Alexander Buller Turner Military Person
Alexander Buller Turner VC (22 May 1893 – 1 October 1915) was an English recipient of the Victoria Cross, the highest and most prestigious award for gallantry in the face of the enemy that can be awarded to British and Commonwealth forces. Turner was born at home in Reading, Berkshire on 22 May 1893 to Charles Turner, Royal Berkshire Regiment, and Jane Elizabeth (née Buller). He was educated at Wellington College, Berkshire and commissioned into the Special Reserve of Officers, Royal Berkshire Regiment, 3rd (Reserve) Battalion, in 11 September 1914. He was subsequently transferred to 1st Battalion. He was 22 years old, and a second lieutenant in the 3rd Battalion, The Royal Berkshire Regiment (Princess Charlotte of Wales's), British Army, attached to 1st Battalion during the First World War when the following deed took place for which he was awarded the VC: On 28 September 1915 at Fosse 8, near Vermelles, France, when the regimental bombers could make no headway, Second Lieutenant Turner volunteered to lead a new bombing attack.
1. Wellington College, Berkshire Independent school
Wellington College is a British co-educational public school located in the village of Crowthorne in Berkshire. It was built as a national monument to the Duke of Wellington, after whom the school was named. Wellington is a registered charity (#309093) and currently has just under 1000 pupils aged between 13 and 18.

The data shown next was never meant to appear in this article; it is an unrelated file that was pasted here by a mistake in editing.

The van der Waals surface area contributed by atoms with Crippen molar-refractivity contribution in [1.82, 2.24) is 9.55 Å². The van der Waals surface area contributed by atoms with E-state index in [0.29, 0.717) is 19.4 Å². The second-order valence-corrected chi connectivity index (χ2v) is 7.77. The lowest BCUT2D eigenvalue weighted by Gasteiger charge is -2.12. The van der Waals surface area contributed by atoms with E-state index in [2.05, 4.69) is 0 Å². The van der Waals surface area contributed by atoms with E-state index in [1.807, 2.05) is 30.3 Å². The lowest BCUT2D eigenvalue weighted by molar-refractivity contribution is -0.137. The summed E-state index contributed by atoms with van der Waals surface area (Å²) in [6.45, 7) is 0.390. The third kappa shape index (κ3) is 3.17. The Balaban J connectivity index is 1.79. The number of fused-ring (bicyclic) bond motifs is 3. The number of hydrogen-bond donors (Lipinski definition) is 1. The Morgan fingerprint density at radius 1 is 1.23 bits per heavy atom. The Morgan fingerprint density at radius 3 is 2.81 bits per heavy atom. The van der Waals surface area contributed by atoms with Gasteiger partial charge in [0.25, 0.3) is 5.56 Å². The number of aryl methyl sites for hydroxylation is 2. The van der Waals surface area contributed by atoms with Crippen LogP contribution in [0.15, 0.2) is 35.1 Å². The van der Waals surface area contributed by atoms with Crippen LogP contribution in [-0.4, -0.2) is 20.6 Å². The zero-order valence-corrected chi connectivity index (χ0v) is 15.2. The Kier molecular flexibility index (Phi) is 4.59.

Institution social analysis
People attended Wellington College, Berkshire connected by profession and/or age
Military conflicts participated
World War I
World War I, also known as the First World War or the Great War, was a global war centred in Europe that began on 28 July 1914 and lasted until 11 November 1918. More than 9 million combatants and 7 million civilians died as a result of the war, a casualty rate exacerbated by the belligerents' technological and industrial sophistication, and tactical stalemate. It was one of the deadliest conflicts in history, paving the way for major political changes, including revolutions in many of the nations involved. The war drew in all the world's economic great powers, which were assembled in two opposing alliances: the Allies and the Central Powers of Germany and Austria-Hungary. Although Italy had also been a member of the Triple Alliance alongside Germany and Austria-Hungary, it did not join the Central Powers, as Austria-Hungary had taken the offensive against the terms of the alliance. These alliances were reorganised and expanded as more nations entered the war: Italy, Japan and the United States joined the Allies, and the Ottoman Empire and Bulgaria the Central Powers.